Study

The Genetic Basis of Aggressive Prostate Cancer, The Role of Rare Variation

Study ID Alternative Stable ID Type
phs001524 Case Set

Study Description

In this study, we will apply a multi-staged approach to reveal genes harboring rare variants that are associated with aggressive PCa. Whole-exome sequencing (Aim 1a) of 2,774 aggressive cases and 2,776 non-aggressive cases of European ancestry will be conducted followed by rare variant analysis of single sites and gene burden testing to identify novel susceptibility loci/genes for aggressive disease. We will validate the most significantly associated genes (~500) through targeted sequencing in an additional 7,500 aggressive and 7,500 non-aggressive cases (Aim 1b). Next, we will investigate the clinical predictive utility of the genes/variants identified in 2,300 cases in the STHM3 trial who are undergoing biopsy based on PSA and genetic risk score stratification (Aim 2). Through this tiered approach we expect to significantly advance knowledge of aggressive PCa etiology and health disparities as well as guide the development of early detection and prognostic strategies for the subset of men who are most susceptible to this fatal form of disease. In this case-case study of aggressive vs non aggressive prostate cancer, aggressive cases are defined as prostate cancer as cause of death, T4 disease, or, T3 disease and Gleason 8+. Non-aggressive cases are men with T1/2 disease and Gleason <=6.

CONTRIBUTING SITES

CAPS, PROCAP, STHM1, STHM2: Swedish Cancer Society (CAN 2016/818), Swedish Research Council (2014/2269)

MEC: Funding provided by the National Cancer Institute ( 2U01CA164973)
Understanding Ethnic Differences in Cancer: 5R01CA196931-02 The Genetic Basis of Aggressive Prostate Cancer: The Role of Rare Variation.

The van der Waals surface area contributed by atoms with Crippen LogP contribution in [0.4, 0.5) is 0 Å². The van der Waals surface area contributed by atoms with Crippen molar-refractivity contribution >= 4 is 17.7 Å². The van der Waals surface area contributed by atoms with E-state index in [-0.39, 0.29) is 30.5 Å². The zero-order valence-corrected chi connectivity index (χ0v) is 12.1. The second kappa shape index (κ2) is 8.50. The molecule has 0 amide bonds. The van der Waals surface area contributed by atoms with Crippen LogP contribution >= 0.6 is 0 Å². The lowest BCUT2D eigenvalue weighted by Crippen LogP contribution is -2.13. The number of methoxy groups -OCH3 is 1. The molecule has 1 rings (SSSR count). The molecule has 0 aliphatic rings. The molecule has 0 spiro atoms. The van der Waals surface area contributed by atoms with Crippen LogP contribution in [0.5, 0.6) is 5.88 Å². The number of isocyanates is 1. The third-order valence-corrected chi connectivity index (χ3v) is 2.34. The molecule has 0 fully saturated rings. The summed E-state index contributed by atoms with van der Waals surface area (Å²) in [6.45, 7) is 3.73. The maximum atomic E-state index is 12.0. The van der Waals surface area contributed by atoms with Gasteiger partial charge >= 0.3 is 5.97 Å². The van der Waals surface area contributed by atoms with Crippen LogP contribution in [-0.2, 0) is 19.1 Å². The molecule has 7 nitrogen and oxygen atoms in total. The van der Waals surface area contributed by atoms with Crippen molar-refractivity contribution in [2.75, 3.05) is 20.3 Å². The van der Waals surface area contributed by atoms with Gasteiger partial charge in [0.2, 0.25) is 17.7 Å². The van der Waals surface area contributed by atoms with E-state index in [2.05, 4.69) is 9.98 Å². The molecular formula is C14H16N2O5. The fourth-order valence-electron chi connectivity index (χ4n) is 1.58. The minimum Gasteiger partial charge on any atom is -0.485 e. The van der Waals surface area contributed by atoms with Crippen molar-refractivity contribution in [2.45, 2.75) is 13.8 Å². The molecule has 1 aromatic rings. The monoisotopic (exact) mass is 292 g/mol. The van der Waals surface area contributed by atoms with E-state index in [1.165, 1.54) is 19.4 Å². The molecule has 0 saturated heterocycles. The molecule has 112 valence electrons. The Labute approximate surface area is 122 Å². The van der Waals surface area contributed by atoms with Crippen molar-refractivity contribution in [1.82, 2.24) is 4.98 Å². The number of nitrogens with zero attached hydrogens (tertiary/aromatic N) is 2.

CPSII: The authors express sincere appreciation to all Cancer Prevention Study II participants and to each member of the study and biospecimen management group. The American Cancer Society funds the creation, maintenance, and updating of the Cancer Prevention Study-II cohort.

MCCS/APCS/PCFS: The Melbourne Collaborative Cohort Study (MCCS) recruitment was funded by VicHealth and Cancer Council Victoria and further supported by Australian National Health and Medical Research Council (NHMRC) grants 209057 and 396414. The Aggressive Prostate Cancer Case-Control Study (APCS) was funded by NHMRC grant 623204. The Prostate Cancer Family Study (PCFS) was fully funded by Cancer Council Victoria. Cancer Council Victoria funds the continuing maintenance and updating of the MCCS, APCS and PCFS. Cases and their vital status are ascertained and followed up through the Victorian Cancer Registry and the Australian Institute of Health and Welfare, including the National Death Index and the Australian Cancer Database.

PLCO: Nested case-control. Source of cases: Men with a confirmed diagnosis of prostate cancer from the PLCO Cancer Screening Trial... Source of controls: Controls were men enrolled in the PLCO Cancer Screening Trial without a diagnosis of cancer at the time of case ascertainment.

ATBC: The ATBC Study is supported by the Intramural Research Program of the U.S. National Cancer Institute, National Institutes of Health, and by U.S. Public Health Service contract HHSN261201500005C from the National Cancer Institute, Department of Health and Human Services.

ICR: This work was supported by the NIH R01 grant 5R01CA196931-02.The samples from the UK were from UKGPCS and PrompT. The UKGPCS study was supported by Cancer Research UK (grant numbers C5047/A7357, C1287/A10118, C1287/A5260, C5047/A3354, C5047/A10692, C16913/A6135 and C16913/A6835). We would like to acknowledge the NCRN nurses and Consultants for their work in the UKGPCS study. We thank all the patients who took part in this study. We also acknowledge The Institute of Cancer Research, The National Cancer Research Network UK, The National Cancer Research Institute (NCRI) UK for their ongoing support. We are grateful for support of NIHR funding to the NIHR Biomedical Research Centre at The Institute of Cancer Research and The Royal Marsden NHS Foundation Trust.

CIDR grant X01HG008336

Archive Link Archive Accession
dbGaP phs001524

Who archives the data?

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